teachers' leaders say any move by Government to reduce the number of national education targets will make little difference to schools while league tables and pressure from local authorities remain.
The Treasury plans to cut by more than a quarter the number of national targets it sets to monitor the effectiveness of public spending. At the moment, there are 110 such targets, of which nine relate directly to schools covering areas such as exam results and truancy and another three concern further education.
Yesterday, Cabinet ministers were expected to hold "advanced discussions" on setting just 30 targets across Whitehall for the next three-year public service spending deal, which runs from 2008-11.
The Government wants to send out the message that it is placing more trust in public bodies such as schools. But, while teachers will applaud the sentiment, they need to be aware that beneath each new headline target will be several "indicators", which the Treasury says will be also be measurable. For example, a target for cutting childhood obesity could be monitored by collecting figures on how much sport is provided by schools.
Andy Burnham, chief secretary to the Treasury, said more targets would be set locally. "It is not the abandonment of targets as a tool of performance management and local accountability," he said. "There will be no slipping back."
Mary Bousted, general secretary of the Association of Teachers and Lecturers, described his plan as window-dressing that would make no difference to teachers while "crude accountability" measures such as testing and tables remained.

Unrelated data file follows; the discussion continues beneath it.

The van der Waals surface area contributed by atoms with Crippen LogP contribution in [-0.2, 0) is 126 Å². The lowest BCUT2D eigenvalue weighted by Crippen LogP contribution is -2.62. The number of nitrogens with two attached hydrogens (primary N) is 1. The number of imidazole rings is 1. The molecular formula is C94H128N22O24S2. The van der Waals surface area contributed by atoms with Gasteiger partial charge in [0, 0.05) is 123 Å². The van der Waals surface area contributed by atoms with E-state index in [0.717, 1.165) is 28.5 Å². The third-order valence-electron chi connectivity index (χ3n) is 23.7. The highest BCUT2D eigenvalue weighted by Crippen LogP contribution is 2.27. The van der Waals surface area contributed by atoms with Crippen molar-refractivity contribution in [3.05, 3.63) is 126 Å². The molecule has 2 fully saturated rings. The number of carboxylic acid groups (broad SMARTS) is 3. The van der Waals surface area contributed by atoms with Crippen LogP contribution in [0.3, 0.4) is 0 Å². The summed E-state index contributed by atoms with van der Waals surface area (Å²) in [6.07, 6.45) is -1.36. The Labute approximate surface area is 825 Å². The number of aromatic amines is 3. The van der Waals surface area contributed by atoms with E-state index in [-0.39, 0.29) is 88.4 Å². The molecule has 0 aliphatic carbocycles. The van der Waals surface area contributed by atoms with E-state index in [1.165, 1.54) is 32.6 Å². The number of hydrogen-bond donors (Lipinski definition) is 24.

The two heads' associations agreed it was local authorities and regional national strategies advisers that put most pressure on schools. They said removing the targets was a step in the right direction, but a total culture change was needed.
The Government has had a troubled history with its education targets. Estelle Morris said the failure to meet literacy and numeracy targets in 2002 was the main reason for her resignation as education secretary that year. In this year's annual report, the Department for Education and Skills revealed there had been "slippage" on two-thirds of its schools targets.
The Treasury said details of the new education targets would not be announced until the autumn.
Gordon Brown's National Council for Educational Excellence made up of leading business figures and representatives of schools and universities met for the first time this week.
It will draw up a new children's plan. Jo Davidson, Gloucestershire director of children's services, Alan Steer, head of Seven Kings high in Ilford, and Jackie Fisher, Newcastle college chief executive, will chair three working groups, looking respectively at education for the 0-7, 8-13 and 14-19 age groups.
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